National Nurses Week begins Sunday, May 6. In honor of nurses everywhere, especially hematology/oncology nurses, we would like to introduce you to Linda Rivard, RN, BSN, CPON. She is a Pediatric Hematology/Oncology Nurse at Advocate Children’s Hospital in Oak Lawn, Illinois. She’s the mother of leukemia survivor named Billy and a former LRF Nurse of the Year. Nurse Rivard is also the Coordinator of the Pediatric Oncology Survivorship in Transition (POST) program, a program that she developed for Advocate Children’s Hospital, based on her experiences with treatment of her son’s leukemia. The POST program was recently the subject of an article in the Daily Southtown, a newspaper that covers the southern Chicago suburbs.
When and why did you decide to become a nurse? Any why oncology?
"I became a nurse by suggestion really. I took an anatomy/physiology class in college and I did very well in the class. I had not considered becoming a nurse until my instructor took me aside and suggested that I might be good at it. So I pursued nursing. My career started in internal medicine, specifically gerontology. I worked for a few years, then started a family and took time off. My child Billy was diagnosed with leukemia so his care became my job.
When my son’s treatment was over I started looking for a job. An administrator at Advocate also had a child who was diagnosed with leukemia and one day she asked me what happens when treatment is done. I told her about the survivorship program that I had experienced during my son’s treatment and asked if she had ever considered starting one at Advocate. The administrator knew I was a nurse and one day she asked me if I would like to come back to Advocate and start a survivorship program there. I had read a book given to me about survivorship during my son’s treatment and subsequently did a lot of research on my own. So when the opportunity to develop a program at Advocate was offered, I was ready. I ended up developing the program we call POST."
What’s a typical day like for an oncology nurse?
"A lot of the work I do in the POST program is sort of behind the scenes. We only have clinic two days a week so between times I’m putting together survivorship care plans, assembling treatment summaries, getting orders ready and things like that. Most of my patients are 15 years or older, so we help them navigate through the issues they may need to handle in the adult world in college and beyond. My patients may need help in the future with cardiology issues, reproductive health or endocrine issues. The POST program helps prepare them to advocate for themselves and meet future challenges as a young adult if they arise."
What has been the most rewarding part of your career?
"Helping these survivors grow into healthy, productive young adults and helping them learn to be advocates for themselves. These young people have already been through a lot and as young 20-year-olds or post college age, they have things to consider health-wise that other young people do not. They may have to continue some kind of maintenance or have follow up testing and do all of that in a new community or a new city. The POST program gives them the tools they need to be successful."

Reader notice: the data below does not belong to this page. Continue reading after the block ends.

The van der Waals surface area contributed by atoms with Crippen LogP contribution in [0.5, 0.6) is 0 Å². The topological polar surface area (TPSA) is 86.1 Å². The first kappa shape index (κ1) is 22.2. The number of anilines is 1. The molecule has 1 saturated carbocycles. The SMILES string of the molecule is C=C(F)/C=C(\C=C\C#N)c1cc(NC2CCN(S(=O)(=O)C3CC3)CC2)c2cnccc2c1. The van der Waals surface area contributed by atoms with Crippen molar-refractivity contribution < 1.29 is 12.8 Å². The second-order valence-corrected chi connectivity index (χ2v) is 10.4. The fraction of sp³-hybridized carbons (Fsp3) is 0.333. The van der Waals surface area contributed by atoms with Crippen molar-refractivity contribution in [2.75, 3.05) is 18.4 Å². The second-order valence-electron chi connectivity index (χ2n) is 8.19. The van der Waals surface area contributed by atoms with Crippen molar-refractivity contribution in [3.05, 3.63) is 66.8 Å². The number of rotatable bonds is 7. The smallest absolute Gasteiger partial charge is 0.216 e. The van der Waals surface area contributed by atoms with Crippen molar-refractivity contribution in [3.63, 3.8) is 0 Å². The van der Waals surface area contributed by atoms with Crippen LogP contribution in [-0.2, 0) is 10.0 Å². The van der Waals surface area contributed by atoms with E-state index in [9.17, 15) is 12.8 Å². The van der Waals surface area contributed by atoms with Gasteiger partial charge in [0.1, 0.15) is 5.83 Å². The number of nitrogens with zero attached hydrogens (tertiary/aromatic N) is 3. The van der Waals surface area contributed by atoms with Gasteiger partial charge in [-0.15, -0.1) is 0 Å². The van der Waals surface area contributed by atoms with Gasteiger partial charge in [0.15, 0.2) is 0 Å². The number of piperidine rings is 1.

What was the most important or poignant lesson a patient or caregiver
has taught you?
"There are three things that stand out.
- Always listen.
- There are no rules when it comes to cancer.
- Never judge.
I’ve seen treatment from the point of view of an oncology nurse and as the mother of a patient. If you listen with empathy, patients and family will tell you what they need or how things are going.
Cancer doesn’t operate within a plan or on a schedule. So we as professionals do our best to handle what’s happening in the present and plan for what could happen in the future.
Cancer changes people. Just as patients do not complete treatment in the same way, so it is with families. Everyone copes in their own way as best they can. There can be no judging of how things are going or how they are coping.
What advice would you give a first-year nursing student?
"One thing I would tell them is listen, especially if they are considering pediatric oncology because often you have two patients to consider, one is the person with the diagnosis and the other is the parents or caregiver. Both have different needs and a good nurse must provide care in both areas. Sometimes you don’t have to have the answer, you just have to listen.
The other things I would advise is to enjoy what they are doing and have fun because the children are wonderful. They’ve had lots of things thrown at them and they just have the best spirit and the best outlook on life. We all can learn from them."
Read more about Nurse Rivard and the POST program in the article here.